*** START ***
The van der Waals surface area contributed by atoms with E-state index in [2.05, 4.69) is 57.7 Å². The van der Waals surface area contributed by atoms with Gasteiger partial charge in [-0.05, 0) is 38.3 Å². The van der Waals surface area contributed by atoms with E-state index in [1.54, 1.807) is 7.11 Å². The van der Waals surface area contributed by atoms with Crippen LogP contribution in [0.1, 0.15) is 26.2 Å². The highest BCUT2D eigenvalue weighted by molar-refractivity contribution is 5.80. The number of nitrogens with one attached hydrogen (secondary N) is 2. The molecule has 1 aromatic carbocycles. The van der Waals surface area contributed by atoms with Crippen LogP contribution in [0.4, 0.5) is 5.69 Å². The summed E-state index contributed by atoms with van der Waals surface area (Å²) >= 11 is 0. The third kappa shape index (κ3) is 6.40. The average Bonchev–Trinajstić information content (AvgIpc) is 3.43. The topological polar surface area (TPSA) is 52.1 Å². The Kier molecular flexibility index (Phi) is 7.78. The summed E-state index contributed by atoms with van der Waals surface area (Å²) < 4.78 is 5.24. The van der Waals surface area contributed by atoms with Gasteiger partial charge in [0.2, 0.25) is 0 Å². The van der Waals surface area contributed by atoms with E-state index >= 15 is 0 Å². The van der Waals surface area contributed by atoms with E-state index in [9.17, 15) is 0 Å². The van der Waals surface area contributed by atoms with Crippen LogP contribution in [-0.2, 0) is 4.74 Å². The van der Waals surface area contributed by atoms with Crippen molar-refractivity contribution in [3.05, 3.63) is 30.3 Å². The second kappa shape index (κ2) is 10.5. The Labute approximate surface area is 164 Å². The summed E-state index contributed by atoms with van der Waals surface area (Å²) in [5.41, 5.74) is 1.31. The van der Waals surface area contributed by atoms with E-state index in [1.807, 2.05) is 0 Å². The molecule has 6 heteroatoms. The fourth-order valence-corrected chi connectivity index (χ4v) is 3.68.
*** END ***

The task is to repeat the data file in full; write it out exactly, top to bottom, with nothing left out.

The van der Waals surface area contributed by atoms with E-state index in [2.05, 4.69) is 57.7 Å². The van der Waals surface area contributed by atoms with Gasteiger partial charge in [-0.05, 0) is 38.3 Å². The van der Waals surface area contributed by atoms with E-state index in [1.54, 1.807) is 7.11 Å². The van der Waals surface area contributed by atoms with Crippen LogP contribution in [0.1, 0.15) is 26.2 Å². The highest BCUT2D eigenvalue weighted by molar-refractivity contribution is 5.80. The number of nitrogens with one attached hydrogen (secondary N) is 2. The molecule has 1 aromatic carbocycles. The van der Waals surface area contributed by atoms with Crippen LogP contribution in [0.4, 0.5) is 5.69 Å². The summed E-state index contributed by atoms with van der Waals surface area (Å²) >= 11 is 0. The third kappa shape index (κ3) is 6.40. The average Bonchev–Trinajstić information content (AvgIpc) is 3.43. The topological polar surface area (TPSA) is 52.1 Å². The Kier molecular flexibility index (Phi) is 7.78. The summed E-state index contributed by atoms with van der Waals surface area (Å²) < 4.78 is 5.24. The van der Waals surface area contributed by atoms with Gasteiger partial charge in [0.2, 0.25) is 0 Å². The van der Waals surface area contributed by atoms with E-state index >= 15 is 0 Å². The van der Waals surface area contributed by atoms with E-state index in [9.17, 15) is 0 Å². The van der Waals surface area contributed by atoms with Crippen LogP contribution in [-0.2, 0) is 4.74 Å². The van der Waals surface area contributed by atoms with Crippen molar-refractivity contribution in [3.05, 3.63) is 30.3 Å². The second kappa shape index (κ2) is 10.5. The Labute approximate surface area is 164 Å². The summed E-state index contributed by atoms with van der Waals surface area (Å²) in [5.41, 5.74) is 1.31. The van der Waals surface area contributed by atoms with E-state index in [1.807, 2.05) is 0 Å². The molecule has 6 heteroatoms. The fourth-order valence-corrected chi connectivity index (χ4v) is 3.68.